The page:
Many networkers feel awkward about approaching a cold contact – someone they do not know. Yet reaching out to new people is an important part of expanding your network and constructing a successful job search. Here is a step-by- step guide to warming up a cold contact:
- Get an introduction. Being introduced by a mutual connection is one of the easiest ways to warm up a cold contact. People are far more willing to meet, network and connect if you are introduced by a mutual friend.
- If you can’t come introduced, introduce yourself, making a connection or commonality clear. You may say you heard the person speak recently, or have admired their work, or went to the same college, or share a common background. Share something that makes very clear how you came to be aware of the person and what you have in common.
- Make your intentions clear. Don’t make your cold contact wonder if this is a sales call or a request for a job. Make clear you are seeking connection, information, input and feedback. Clear objectives increase the chances the other person will be willing to invest some time in you.
- Be flexible about the terms of the connection. Some people are comfortable with an email exchange but reluctant to get together. Some will do coffee but not lunch. Some will meet in their office but not at a coffee shop. One power networker asks new connections to take a mid-day walk with her during her lunch hour. She is happy to share her expertise while getting some fresh air and exercise. Be willing to meet on your cold contacts terms, whatever they may be.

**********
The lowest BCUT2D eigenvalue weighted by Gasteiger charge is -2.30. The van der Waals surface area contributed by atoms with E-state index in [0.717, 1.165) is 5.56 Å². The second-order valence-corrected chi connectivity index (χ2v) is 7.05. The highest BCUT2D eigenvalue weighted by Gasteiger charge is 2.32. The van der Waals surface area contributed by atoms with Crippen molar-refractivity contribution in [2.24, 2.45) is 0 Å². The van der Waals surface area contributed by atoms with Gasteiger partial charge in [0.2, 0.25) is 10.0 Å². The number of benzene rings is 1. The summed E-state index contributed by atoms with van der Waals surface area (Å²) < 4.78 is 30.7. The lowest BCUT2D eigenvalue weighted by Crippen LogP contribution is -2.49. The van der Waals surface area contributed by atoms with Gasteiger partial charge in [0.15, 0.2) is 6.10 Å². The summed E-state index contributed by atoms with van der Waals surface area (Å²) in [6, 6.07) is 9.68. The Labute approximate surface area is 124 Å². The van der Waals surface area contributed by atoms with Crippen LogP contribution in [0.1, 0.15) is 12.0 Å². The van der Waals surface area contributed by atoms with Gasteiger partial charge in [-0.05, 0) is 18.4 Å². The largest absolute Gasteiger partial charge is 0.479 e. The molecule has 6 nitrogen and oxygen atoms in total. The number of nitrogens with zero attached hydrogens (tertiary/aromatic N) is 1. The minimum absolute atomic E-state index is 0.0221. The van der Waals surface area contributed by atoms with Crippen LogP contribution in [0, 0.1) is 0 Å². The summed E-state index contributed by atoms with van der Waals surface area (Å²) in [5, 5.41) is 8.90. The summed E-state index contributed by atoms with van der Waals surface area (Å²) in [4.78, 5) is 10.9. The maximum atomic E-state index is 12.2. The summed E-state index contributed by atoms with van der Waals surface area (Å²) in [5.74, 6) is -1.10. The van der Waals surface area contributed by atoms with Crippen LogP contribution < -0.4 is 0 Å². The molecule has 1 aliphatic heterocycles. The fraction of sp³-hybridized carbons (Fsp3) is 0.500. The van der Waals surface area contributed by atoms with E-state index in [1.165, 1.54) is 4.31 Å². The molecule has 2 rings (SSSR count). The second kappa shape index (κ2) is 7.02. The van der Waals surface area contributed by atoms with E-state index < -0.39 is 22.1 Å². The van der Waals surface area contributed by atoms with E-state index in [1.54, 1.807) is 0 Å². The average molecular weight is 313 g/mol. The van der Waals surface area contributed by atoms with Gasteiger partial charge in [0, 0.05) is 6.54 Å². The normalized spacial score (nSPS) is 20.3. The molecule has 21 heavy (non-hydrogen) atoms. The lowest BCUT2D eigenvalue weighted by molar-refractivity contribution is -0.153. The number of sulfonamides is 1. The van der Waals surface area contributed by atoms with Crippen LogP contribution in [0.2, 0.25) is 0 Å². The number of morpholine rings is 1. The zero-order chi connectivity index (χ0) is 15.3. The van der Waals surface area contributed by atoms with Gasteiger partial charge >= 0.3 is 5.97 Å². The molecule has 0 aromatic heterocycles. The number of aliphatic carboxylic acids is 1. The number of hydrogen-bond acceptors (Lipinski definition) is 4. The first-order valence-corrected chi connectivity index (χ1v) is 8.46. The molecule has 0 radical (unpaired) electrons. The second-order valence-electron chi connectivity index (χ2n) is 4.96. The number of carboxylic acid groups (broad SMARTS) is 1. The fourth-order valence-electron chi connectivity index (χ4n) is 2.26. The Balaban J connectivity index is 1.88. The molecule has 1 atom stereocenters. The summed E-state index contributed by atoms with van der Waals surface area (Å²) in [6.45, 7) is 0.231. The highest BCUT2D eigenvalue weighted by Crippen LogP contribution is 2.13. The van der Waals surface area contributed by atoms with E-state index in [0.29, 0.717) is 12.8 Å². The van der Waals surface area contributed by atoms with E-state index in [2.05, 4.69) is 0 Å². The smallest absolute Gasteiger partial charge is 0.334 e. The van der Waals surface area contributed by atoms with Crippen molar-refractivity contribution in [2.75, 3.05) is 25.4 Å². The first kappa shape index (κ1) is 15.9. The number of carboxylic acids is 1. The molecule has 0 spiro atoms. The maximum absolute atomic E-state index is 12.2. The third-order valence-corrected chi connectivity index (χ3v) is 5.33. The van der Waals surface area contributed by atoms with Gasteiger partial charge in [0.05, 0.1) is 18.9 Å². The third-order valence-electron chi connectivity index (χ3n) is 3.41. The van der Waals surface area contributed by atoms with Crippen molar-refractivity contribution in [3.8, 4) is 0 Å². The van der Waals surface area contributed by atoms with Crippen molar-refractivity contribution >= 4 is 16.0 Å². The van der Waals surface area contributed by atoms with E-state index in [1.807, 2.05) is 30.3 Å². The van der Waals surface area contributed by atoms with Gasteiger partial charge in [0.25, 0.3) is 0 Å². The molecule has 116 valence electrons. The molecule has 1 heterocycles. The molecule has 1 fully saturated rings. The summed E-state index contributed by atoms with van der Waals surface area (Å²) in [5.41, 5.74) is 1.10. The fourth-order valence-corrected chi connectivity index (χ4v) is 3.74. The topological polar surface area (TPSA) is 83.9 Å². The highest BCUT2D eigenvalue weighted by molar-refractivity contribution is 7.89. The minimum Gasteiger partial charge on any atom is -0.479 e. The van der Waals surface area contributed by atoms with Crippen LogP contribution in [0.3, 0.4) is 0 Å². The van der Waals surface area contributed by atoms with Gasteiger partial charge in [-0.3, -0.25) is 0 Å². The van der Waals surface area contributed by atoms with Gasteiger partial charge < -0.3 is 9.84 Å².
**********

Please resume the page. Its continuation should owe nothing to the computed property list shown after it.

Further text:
- Invest in a little research on your new contact. Don’t waste time asking basic background questions that can easily be answered by looking at a LinkedIn profile. Flatter your contact by being well versed in his or her background and using valuable time together to dig deeper.
- Speaking of LinkedIn, check out the profile picture. If meeting in a public place, it’s smooth and professional to know what your new connection looks like and be able to recognize him or her, walk up and introduce yourself.
- Treat even a coffee date like an interview. Dress well, come prepared, take notes, thank at the beginning, at the end, and in a follow-up email. While you are not asking this person for a job, you are taking valuable time, and asking your new contact to help you. Do everything you can to impress.
- Offer to pay. This gesture will come across as warm and gracious. This is one reason coffee meetings are preferable to expensive lunches. It’s nice to be able to say, “You’re being so generous with your time, let me get your latte for you.”
- Be genuine. While it is good to make your new connection feel valued, don’t overdo it with flattery and fawning. Relax and be yourself and the warmth will quickly develop.
Many people struggle with making cold contacts, but the more often you do it, the easier it gets. Remind yourself that the difference between a cold contact and an established one is simply that you have not gotten to know the cold contact yet. Follow the simple steps above, and that contact will soon be sizzling.